Thursday, June 28, 2007

Philippine Quarterly GDP Growth Dashboard: 1Q 2004 to 1Q 2007

Putting the NSCB's time series data in a graph can help give a clearer picture of the sources of GDP growth during the past thirteen quarters. Using the Expenditure approach, GDP is computed as the sum of Personal Consumption Expenditure (pce), Government Consumption (gc), capital formation (cf) and exports (x) less imports(m). Using the following color codes to assign the quality of growth as follows...

...we can more readily see where the sources of gdp growth for a given quarter is coming from:
GDP Growth: Expenditure Approach (click on image to enlarge)

The above shows that the exceptional (by Philippine standards) growth for the first and second quarters of 2004 was a result of doing well on all categories (especially personal consumption). In comparison, the recently reported 6.9 percent growth is due mostly to government expenditure and a drop in imports (which resulted in a better trade balance). Since government cannot go on spending beyond its means and since imports cannot drop without affecting over-all economic activity (unless replaced with local substitutes), it is clear that we have to do better in the other categories if we are to sustain the pace of economic growth.

Here's another perspective, i.e. in terms of growth per sector...

We can only hope that the 9.1 percent services growth is not a one off spike due to election-related spending and that industry growth will not slow down due to the drop in imports.

Update July-02-07 11:00pm: Yesterday's edition of the has former Socioeconomic Planning Secretary & National Economic and Development Authority (NEDA) Director-General citing the analysis of his fellow former NEDA Director-General Felipe Medalla that...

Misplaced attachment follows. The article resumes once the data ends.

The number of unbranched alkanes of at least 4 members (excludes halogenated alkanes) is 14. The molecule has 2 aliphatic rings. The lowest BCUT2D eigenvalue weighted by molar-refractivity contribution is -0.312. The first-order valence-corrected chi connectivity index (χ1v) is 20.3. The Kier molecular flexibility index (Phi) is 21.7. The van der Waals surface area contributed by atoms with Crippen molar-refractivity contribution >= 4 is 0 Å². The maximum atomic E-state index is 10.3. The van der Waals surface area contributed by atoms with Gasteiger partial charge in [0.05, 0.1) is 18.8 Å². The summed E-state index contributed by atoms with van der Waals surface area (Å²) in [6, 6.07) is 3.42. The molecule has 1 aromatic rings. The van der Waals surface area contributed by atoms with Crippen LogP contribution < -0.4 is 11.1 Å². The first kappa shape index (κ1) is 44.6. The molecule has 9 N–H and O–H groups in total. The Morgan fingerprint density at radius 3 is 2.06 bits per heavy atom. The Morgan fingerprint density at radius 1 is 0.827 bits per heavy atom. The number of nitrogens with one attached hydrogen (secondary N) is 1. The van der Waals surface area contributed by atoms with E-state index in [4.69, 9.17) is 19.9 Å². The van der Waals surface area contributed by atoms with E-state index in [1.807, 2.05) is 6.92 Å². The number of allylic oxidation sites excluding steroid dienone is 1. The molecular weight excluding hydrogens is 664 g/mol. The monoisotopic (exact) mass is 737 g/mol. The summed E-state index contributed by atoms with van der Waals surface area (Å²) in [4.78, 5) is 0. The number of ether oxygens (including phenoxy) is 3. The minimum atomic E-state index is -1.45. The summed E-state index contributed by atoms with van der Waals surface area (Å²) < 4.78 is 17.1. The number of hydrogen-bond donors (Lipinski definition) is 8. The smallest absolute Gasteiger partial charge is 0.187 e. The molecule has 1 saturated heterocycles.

" puts to question the very claim that the economy's recent growth has never been better in the last 17 years".
Medalla's analysis, while similar to mine, goes further. He also picks up on the observed slow down in imports that i mentioned above. Specifically, Habito states that...
"In essence, Medalla observes that the recent growth rates of GDP and GNP are made higher by the fact that import growth rates have been much slower than they had been before."
The two candidate factors being considered to account for this lack of import growth are (1) a greater degree of import substitution during the Arroyo years compared to FVR's time, and (2) "the increased dominance of the Services Sector" (which is not as dependent on imports) in the Economy. To clarify this matter, Habito says that the concerned statistical agencies have to go ahead with their...
"planned and long-overdue comprehensive review of their methodologies."
A third possibility which Boo Chanco points out is Peter Wallace's claim that...
"maybe the numbers are mistaking smuggled inputs and goods as domestic...[which] sounds plausible given that there has been no marked increase in domestic productive capacity in recent years."
Of the three possibilities, the third one seems to be in keeping with what we know about the present state of our society so if i were a betting person, i'd place my money on increased smuggling distorting the GDP statistics. Of course, definite conclusions have to await the arrival of credible data which in turn awaits the departure of Gloria Arroyo's confidence-men.

Update Sep-03-2007: Here is an updated dashboard which includes the 2nd Quarter 2007 figures.

*Very Good means that growth rate for a given period is greater than the median growth rate for the periods considered by equal or more than one standard deviation.
**Good means that the growth rate for a given period is equal or greater than the median growth rate for the periods considered.
***Poor means that the growth rate for a given period is less than the median growth rate for the periods considered.
****Very Poor means that growth rate for a given period is less than or equal to one standard deviation below the median growth rate for the periods considered.
*****x-m is exports 'x' less imports 'm' which gives the trade balance for the given quarter.

No comments: